Bristol-Myers: Tape With Workers' Personal Data Was Stolen

July 17, 2008

By Peter Loftus, Dow Jones Newswires

Bristol-Myers Squibb Co. (BMY) said a backup computer-data tape containing employees' personal information, including Social Security numbers, was stolen recently.

The New York drug maker learned of the theft on June 4, and began notifying current and former employees by letter in the past few days, spokeswoman Tracy Furey told Dow Jones Newswires Thursday afternoon.

It was the latest in a series of security breaches involving customer or employee data in the corporate world. A Bristol-Myers rival, Pfizer Inc. (PFE), said last year that personal data for some of its current and former employees were exposed.

The Bristol-Myers backup data tape was stolen while being transported from a storage facility, Furey said. She declined to say where the incident happened, noting there was an active investigation. The company has reported the theft to law-enforcement authorities.

"We regret that this incident occurred and we are committed to providing appropriate assistance for affected individuals who had their personal information on the stolen data tape," Furey said. "We're committed to protecting the privacy and security of employees, and maintaining their trust and confidence is paramount to us."

Bristol-Myers is offering a free credit-monitoring service for one year to affected people, to help detect possible misuse of the personal data. The company also said it's taking steps to enhance security procedures surrounding personal information and backup data tapes.

Furey declined to say how many people were affected. Bristol, which markets the blood-thinning drug Plavix and Enfamil baby formula, had about 42,000 employees as of Dec. 31, the last date for which work force figures were available in regulatory filings.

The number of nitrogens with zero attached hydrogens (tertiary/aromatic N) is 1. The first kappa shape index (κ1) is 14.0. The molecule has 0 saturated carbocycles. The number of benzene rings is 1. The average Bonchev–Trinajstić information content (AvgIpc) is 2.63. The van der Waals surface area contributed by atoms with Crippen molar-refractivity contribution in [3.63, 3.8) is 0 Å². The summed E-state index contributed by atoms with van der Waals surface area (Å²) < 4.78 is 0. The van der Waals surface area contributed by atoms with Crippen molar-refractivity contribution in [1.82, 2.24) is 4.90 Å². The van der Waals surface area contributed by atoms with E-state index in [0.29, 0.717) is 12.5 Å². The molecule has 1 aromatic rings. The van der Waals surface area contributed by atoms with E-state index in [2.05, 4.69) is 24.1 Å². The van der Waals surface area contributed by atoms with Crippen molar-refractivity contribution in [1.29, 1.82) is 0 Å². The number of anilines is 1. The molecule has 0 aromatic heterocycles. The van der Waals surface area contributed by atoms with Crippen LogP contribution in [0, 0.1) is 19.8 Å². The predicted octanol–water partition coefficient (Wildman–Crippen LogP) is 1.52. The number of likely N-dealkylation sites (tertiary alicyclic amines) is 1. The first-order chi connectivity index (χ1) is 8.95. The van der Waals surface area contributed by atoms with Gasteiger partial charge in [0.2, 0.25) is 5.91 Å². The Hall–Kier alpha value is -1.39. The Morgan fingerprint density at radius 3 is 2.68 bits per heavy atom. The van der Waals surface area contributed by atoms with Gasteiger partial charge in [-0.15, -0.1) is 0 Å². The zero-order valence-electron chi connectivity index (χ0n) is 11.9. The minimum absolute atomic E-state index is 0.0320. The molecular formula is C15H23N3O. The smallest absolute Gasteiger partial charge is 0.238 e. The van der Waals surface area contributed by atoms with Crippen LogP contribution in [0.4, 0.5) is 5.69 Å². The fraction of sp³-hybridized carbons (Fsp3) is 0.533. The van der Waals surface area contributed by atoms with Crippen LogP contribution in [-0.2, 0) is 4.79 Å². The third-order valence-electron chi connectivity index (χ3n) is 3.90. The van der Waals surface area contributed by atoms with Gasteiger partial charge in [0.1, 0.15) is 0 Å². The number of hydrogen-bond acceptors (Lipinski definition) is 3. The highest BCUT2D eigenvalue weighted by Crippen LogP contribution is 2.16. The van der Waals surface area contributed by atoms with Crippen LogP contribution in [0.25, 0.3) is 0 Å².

The information on the tapes included names, addresses, dates of birth, Social Security numbers and marital status, and in some cases bank-account information, the company said. Data for some employees' family members also were on the tape.

Bristol has "no reason to believe that any of the personal information on the data tape has been inappropriately accessed by any unauthorized party, or that any identify theft, fraud or misuse of information has occurred," Furey said.

Although Bristol learned of the data theft on June 4, it only began notifying employees in recent days because the data were encoded and had to be reconstructed, Furey said. A forensics investigation had to be conducted to determine whether the data were at risk. As soon as the risk was determined, Bristol-Myers notified the affected people, she said.

The data theft was mentioned on pharmaceutical-themed Web sites in recent days, including, which posted a copy of a letter sent to employees.

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